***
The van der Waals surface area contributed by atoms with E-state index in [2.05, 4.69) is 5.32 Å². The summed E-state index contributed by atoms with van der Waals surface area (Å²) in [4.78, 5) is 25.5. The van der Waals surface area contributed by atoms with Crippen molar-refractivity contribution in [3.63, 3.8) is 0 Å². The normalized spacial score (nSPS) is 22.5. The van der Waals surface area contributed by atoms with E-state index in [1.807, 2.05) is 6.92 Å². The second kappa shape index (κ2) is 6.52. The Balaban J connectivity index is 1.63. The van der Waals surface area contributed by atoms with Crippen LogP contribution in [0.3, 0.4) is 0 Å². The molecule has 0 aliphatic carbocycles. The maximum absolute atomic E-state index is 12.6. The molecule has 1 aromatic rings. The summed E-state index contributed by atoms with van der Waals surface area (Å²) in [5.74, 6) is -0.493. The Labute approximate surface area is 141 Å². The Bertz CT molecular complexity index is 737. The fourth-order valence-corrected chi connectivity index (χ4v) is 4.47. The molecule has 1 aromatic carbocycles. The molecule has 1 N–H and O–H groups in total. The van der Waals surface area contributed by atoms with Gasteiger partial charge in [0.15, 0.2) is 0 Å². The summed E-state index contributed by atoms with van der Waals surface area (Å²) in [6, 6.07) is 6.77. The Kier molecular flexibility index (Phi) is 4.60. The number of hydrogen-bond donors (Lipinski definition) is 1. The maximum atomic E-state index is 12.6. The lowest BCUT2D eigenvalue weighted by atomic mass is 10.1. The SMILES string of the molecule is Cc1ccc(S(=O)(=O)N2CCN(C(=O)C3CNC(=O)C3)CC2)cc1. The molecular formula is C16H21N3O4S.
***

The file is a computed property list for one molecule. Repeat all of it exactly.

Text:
The van der Waals surface area contributed by atoms with E-state index in [2.05, 4.69) is 5.32 Å². The summed E-state index contributed by atoms with van der Waals surface area (Å²) in [4.78, 5) is 25.5. The van der Waals surface area contributed by atoms with Crippen molar-refractivity contribution in [3.63, 3.8) is 0 Å². The normalized spacial score (nSPS) is 22.5. The van der Waals surface area contributed by atoms with E-state index in [1.807, 2.05) is 6.92 Å². The second kappa shape index (κ2) is 6.52. The Balaban J connectivity index is 1.63. The van der Waals surface area contributed by atoms with Crippen LogP contribution in [0.3, 0.4) is 0 Å². The molecule has 0 aliphatic carbocycles. The maximum absolute atomic E-state index is 12.6. The molecule has 1 aromatic rings. The summed E-state index contributed by atoms with van der Waals surface area (Å²) in [5.74, 6) is -0.493. The Labute approximate surface area is 141 Å². The Bertz CT molecular complexity index is 737. The fourth-order valence-corrected chi connectivity index (χ4v) is 4.47. The molecule has 1 aromatic carbocycles. The molecule has 1 N–H and O–H groups in total. The van der Waals surface area contributed by atoms with Gasteiger partial charge in [0.15, 0.2) is 0 Å². The summed E-state index contributed by atoms with van der Waals surface area (Å²) in [6, 6.07) is 6.77. The Kier molecular flexibility index (Phi) is 4.60. The number of hydrogen-bond donors (Lipinski definition) is 1. The maximum atomic E-state index is 12.6. The lowest BCUT2D eigenvalue weighted by atomic mass is 10.1. The SMILES string of the molecule is Cc1ccc(S(=O)(=O)N2CCN(C(=O)C3CNC(=O)C3)CC2)cc1. The molecular formula is C16H21N3O4S.